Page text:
What’s going on with the CSL share price?

CSL shares have tracked sideways in recent years but is this a cause for concern? We dig into the topic with Alphinity’s Stuart Welch.
Glenn Freeman

Livewire Markets

The Aussie mega-cap (and formerly government-owned company, which was known as Commonwealth Serum Laboratories when established in 1916), CSL Limited (ASX: CSL)  occupies a huge place in the Australian market.

One of the three biggest companies on the ASX, with a current market cap of more than $136 billion, it’s also one of the most widely held stocks. This scale means CSL draws a huge amount of attention, both positive and negative. 

A recent tweet from FNArena’s Rudi Filapek-Vandyck, a prolific Livewire contributor, spurred us to delve into the detail of what’s going on at the best-known Aussie biotech firm.

Bears versus bulls

Why are some investors critical of CSL’s performance during recent years? The share price is currently down -3.9% on the same period three years earlier and is -15% below its early 2020 level.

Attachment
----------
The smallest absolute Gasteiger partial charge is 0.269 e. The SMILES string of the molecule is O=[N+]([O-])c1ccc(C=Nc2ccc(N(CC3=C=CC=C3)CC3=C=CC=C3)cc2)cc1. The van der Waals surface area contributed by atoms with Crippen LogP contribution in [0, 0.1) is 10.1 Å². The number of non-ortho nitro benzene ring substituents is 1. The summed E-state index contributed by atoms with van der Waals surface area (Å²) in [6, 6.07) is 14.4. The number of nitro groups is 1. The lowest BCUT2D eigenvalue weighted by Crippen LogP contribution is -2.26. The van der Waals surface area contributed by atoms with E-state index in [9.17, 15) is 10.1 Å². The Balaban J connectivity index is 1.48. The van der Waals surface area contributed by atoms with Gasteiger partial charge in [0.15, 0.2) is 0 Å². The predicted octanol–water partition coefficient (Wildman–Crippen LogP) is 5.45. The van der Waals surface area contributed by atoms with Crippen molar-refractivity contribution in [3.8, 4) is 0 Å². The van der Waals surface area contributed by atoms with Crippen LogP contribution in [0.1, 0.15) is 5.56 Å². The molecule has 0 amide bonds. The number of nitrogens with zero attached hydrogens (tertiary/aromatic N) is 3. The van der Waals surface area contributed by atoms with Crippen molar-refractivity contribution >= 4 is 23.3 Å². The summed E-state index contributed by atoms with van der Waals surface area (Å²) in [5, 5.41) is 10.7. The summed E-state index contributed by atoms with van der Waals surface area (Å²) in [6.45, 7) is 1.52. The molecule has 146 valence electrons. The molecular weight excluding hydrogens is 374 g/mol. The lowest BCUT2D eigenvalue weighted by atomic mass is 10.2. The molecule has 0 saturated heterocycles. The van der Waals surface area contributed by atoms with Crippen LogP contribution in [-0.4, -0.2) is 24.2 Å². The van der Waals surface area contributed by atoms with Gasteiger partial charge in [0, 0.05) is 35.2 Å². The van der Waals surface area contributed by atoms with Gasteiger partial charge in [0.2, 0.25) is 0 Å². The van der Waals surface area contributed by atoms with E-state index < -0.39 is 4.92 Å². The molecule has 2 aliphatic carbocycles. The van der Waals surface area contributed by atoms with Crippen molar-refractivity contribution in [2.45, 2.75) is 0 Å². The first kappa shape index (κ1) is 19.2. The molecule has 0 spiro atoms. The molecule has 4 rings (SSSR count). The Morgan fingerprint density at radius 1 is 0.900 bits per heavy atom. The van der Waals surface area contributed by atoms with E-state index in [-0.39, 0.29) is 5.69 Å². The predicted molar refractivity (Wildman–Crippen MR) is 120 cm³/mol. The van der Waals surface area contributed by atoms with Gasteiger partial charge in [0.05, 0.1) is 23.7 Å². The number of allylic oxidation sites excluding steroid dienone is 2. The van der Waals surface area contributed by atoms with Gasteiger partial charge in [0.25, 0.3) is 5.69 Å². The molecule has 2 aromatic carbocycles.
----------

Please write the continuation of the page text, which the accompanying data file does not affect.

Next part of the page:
Then again, CSL’s stock price has risen 3.4% in the last 12 months – in a period where the S&P/ASX 200 Health Care and S&P/ASX 200 indices were off by -2% and -0.4%. And over five years, CSL stock has gained by just under 100% - that’s around 30% ahead of the ASX 200 Health Care index over this period and a 75% beat versus the ASX 200.

Looking at the business model – CSL’s biggest money spinner is its world-leading plasma collection network which spans the US, Europe, and China – things could have been much worse during the pandemic.

Stuart Welch, portfolio manager at Alphinity Investment Management, discussed this period during a recent chat about CSL and the ASX healthcare sector more broadly.

“During COVID, people were terrified of going to plasma collection centres so were staying away,” he says.

5-year share price movement of S&P/ASX 200 Health Care Index vs CSL Limited

Where CSL goes, so does the ASX healthcare sector. Source: Market Index, Trading View

This was the primary reason that CSL’s plasma collection volumes fell between 30% and 50% during the pandemic, alongside others including the US government stimulus – which meant people who previously relied on the money from donating plasma were less incentivised because of the stimulus cheques they were receiving.

What's happening at CSL now?